Which? first squared up to the practice of using visual characters, that may be attractive to children, in food marketing in August 2007. At this time it sent letter to 11 UK companies that license cartoon characters and five food companies that use their own cartoon characters on foods.
In the new report, called The cartoon villains are still getting away with it, it notes that there are controls in place by the Committee of Advertising Practice (CAP) and the Broadcasting Committee on Advertising Practice (BCAP) that control the use of third party, licensed cartoon characters, such as Shrek, to market foods high in fat, sugar and salt to younger children. But it calls these codes weak, and says the industry has a responsibility to police itself and stop using characters dreamed up by its marketers on unhealthy foods.
“If the industry fails to act, the government must step in,” said Which? food campaigner Clare Corbett.
The organization is already calling on the government to take action as well, by giving clearer direction on the need to limit irresponsible marketing of less healthy foods; it also wants the CAP and BCAP to strengthen their codes to cover owned characters, be based on the Food Standards Agency’s nutrient profiling model, and apply to children up to the age of 16.
Ban the bears?
The new report, which points the finger at long-time popular characters like Tony the Tiger and Pom Bear, has met with “bafflement” from the food industry.
“We are baffled as to why Which? wants to take all the fun out of food by banning popular brand characters, many of whom have been adding colour to supermarket shelves for more than 80 years,” said Julian Hunt, director of communications of the Food and Drink Federation, the trade body for the UK food manufacturing industry.
But Corbett said this is not the intention: “Cartoons are great fun for kids. We definitely don’t want to see the end of popular characters like Tony the Tiger and the Honey Monster, but we do want to see them promoting healthier products.”
Which? says that of the 19 characters whose food appearances it reviewed, not one was being used to promote only healthier products, as defined by the Food Standards Agency’s (FSA) nutrient profiling model.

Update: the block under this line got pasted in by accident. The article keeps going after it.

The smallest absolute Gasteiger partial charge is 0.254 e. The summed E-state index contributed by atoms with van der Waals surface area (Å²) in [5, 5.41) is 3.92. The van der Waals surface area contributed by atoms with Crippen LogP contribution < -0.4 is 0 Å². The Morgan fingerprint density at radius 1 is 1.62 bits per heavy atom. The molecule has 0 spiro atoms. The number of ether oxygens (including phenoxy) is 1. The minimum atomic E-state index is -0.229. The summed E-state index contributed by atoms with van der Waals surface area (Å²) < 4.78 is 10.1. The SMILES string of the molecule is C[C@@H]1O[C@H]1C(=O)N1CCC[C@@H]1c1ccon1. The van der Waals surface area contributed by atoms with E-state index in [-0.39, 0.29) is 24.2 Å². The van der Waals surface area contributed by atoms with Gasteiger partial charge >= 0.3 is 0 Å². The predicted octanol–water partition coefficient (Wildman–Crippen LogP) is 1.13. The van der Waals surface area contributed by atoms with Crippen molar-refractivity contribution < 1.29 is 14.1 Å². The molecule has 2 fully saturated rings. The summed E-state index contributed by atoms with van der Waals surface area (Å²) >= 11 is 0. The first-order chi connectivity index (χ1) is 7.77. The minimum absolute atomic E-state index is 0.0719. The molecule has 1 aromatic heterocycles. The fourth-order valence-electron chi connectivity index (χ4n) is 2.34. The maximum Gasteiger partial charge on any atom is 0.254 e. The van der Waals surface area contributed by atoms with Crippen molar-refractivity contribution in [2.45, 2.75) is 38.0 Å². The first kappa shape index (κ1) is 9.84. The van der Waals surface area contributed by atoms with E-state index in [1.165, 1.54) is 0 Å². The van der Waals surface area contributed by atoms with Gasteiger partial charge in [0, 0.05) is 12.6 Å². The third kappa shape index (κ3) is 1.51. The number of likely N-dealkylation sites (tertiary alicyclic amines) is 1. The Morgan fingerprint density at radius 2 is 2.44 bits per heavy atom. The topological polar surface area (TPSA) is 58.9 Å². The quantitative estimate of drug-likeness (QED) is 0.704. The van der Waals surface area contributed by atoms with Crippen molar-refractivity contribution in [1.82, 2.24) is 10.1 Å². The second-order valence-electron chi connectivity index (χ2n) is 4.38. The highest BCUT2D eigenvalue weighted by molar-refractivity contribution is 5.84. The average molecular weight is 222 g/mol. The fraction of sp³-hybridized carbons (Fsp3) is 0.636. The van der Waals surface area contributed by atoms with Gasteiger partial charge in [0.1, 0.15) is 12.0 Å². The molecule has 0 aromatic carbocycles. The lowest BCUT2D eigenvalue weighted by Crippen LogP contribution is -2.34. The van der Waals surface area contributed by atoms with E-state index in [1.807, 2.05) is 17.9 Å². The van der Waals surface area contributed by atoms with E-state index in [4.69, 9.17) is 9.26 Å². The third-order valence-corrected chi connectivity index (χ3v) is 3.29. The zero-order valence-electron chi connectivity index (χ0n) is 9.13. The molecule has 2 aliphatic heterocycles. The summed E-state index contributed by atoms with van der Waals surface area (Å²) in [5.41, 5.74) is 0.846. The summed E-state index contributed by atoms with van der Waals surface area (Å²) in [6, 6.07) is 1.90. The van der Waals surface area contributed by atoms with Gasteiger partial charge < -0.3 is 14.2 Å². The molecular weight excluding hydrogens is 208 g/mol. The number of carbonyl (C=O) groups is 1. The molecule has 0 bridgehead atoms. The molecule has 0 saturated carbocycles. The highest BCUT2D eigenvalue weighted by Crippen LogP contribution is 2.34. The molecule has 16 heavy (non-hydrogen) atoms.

Some graced packs of healthier products, such as the Honey Monster on Honey Meltz, but were also used on unhealthy products (Sugar Puffs and Honey Waffles, in the case of the Honey Monster).
However Hunt said that many of the products mentioned in the Which? report have actually changed their recipes in recent years to be healthier – “something for which they never get any credit”.
The cartoon baddie identity parade
Which? has singled out a number of company-owned characters that it claims are not as cute and innocent as they seem.
The most offensive was said to be Moo, Kraft’s Dairylea cow. She appeared on some 17 products, and although cheese products can be a rich source of calcium, they can also be high in saturated fat and salt.
For example, Dairylea Lunchables Chicken ‘n’ Cheese Wraps are seen to contain 1.8g of salt, one third of the recommended daily maximum for a child aged seven to 10.
The crisps graced by Intersnacks Pom Bear were classed as high in saturated fat, based on the FSA’s nutrient profiling model.
Kellogg’s lovable rogue Tony the Tiger puts in an appearance on Frosties, which are “over a third sugar” (as well as in the reduced sugar version and the cereal and milk bars). The same “over a third sugar” claim was made of Kellogg’s Captain Rik, whose presides over Ricicles.
Captain Crunch meanwhile, a mascot of Red Mill Snack Foods, calls the shots of Transform-A-Snack crisps, deemed high in fat and salt.
Whose fault are fat kids?
Which? says that robust food promotion restrictions are needed because of the high levels of obesity amongst children in the UK.
Thirty-one per cent of boys and 29 per cent of girls are obese or overweight, according to the health Survey for England 2006 – and if current rates continue those percentages will rocket to 55 and 77 per cent respectively by 2050.
However it is generally accepted that food is not the only issue to be addressed; others include education, and encouraging physical activity.
Indeed in January the UK launched a major £372m programme to combat obesity, which is seeking to address these measures as well as partnering with the food industry to develop and market healthier food.